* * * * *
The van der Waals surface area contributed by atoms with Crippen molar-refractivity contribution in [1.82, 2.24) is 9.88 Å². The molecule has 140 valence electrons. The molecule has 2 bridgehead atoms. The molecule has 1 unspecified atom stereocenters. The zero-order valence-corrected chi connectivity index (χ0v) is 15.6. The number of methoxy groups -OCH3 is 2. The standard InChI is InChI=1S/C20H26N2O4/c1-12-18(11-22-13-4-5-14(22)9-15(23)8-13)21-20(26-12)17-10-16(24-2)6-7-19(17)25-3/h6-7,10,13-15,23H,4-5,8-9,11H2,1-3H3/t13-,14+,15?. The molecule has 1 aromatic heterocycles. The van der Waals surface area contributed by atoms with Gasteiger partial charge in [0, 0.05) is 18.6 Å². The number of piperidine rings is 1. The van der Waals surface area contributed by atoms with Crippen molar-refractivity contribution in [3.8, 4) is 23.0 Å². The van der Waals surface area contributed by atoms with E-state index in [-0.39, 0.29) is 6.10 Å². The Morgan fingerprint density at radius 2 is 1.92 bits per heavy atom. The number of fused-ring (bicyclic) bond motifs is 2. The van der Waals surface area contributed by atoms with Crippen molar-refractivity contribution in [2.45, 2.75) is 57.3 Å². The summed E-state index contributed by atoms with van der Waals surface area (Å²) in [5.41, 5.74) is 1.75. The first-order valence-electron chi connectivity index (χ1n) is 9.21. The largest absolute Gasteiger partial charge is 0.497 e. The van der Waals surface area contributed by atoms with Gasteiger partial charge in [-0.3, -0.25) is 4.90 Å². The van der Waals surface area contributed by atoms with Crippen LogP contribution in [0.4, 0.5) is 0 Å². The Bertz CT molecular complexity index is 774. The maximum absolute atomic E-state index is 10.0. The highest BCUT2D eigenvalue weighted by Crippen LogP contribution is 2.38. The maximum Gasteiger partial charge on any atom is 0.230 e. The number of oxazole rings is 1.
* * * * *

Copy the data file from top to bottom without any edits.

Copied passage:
The van der Waals surface area contributed by atoms with Crippen molar-refractivity contribution in [1.82, 2.24) is 9.88 Å². The molecule has 140 valence electrons. The molecule has 2 bridgehead atoms. The molecule has 1 unspecified atom stereocenters. The zero-order valence-corrected chi connectivity index (χ0v) is 15.6. The number of methoxy groups -OCH3 is 2. The standard InChI is InChI=1S/C20H26N2O4/c1-12-18(11-22-13-4-5-14(22)9-15(23)8-13)21-20(26-12)17-10-16(24-2)6-7-19(17)25-3/h6-7,10,13-15,23H,4-5,8-9,11H2,1-3H3/t13-,14+,15?. The molecule has 1 aromatic heterocycles. The van der Waals surface area contributed by atoms with Gasteiger partial charge in [0, 0.05) is 18.6 Å². The number of piperidine rings is 1. The van der Waals surface area contributed by atoms with Crippen molar-refractivity contribution in [3.8, 4) is 23.0 Å². The van der Waals surface area contributed by atoms with E-state index in [-0.39, 0.29) is 6.10 Å². The Morgan fingerprint density at radius 2 is 1.92 bits per heavy atom. The number of fused-ring (bicyclic) bond motifs is 2. The van der Waals surface area contributed by atoms with Crippen molar-refractivity contribution in [2.45, 2.75) is 57.3 Å². The summed E-state index contributed by atoms with van der Waals surface area (Å²) in [5.41, 5.74) is 1.75. The first-order valence-electron chi connectivity index (χ1n) is 9.21. The largest absolute Gasteiger partial charge is 0.497 e. The van der Waals surface area contributed by atoms with Gasteiger partial charge in [-0.3, -0.25) is 4.90 Å². The van der Waals surface area contributed by atoms with Crippen LogP contribution in [0.4, 0.5) is 0 Å². The Bertz CT molecular complexity index is 774. The maximum absolute atomic E-state index is 10.0. The highest BCUT2D eigenvalue weighted by Crippen LogP contribution is 2.38. The maximum Gasteiger partial charge on any atom is 0.230 e. The number of oxazole rings is 1.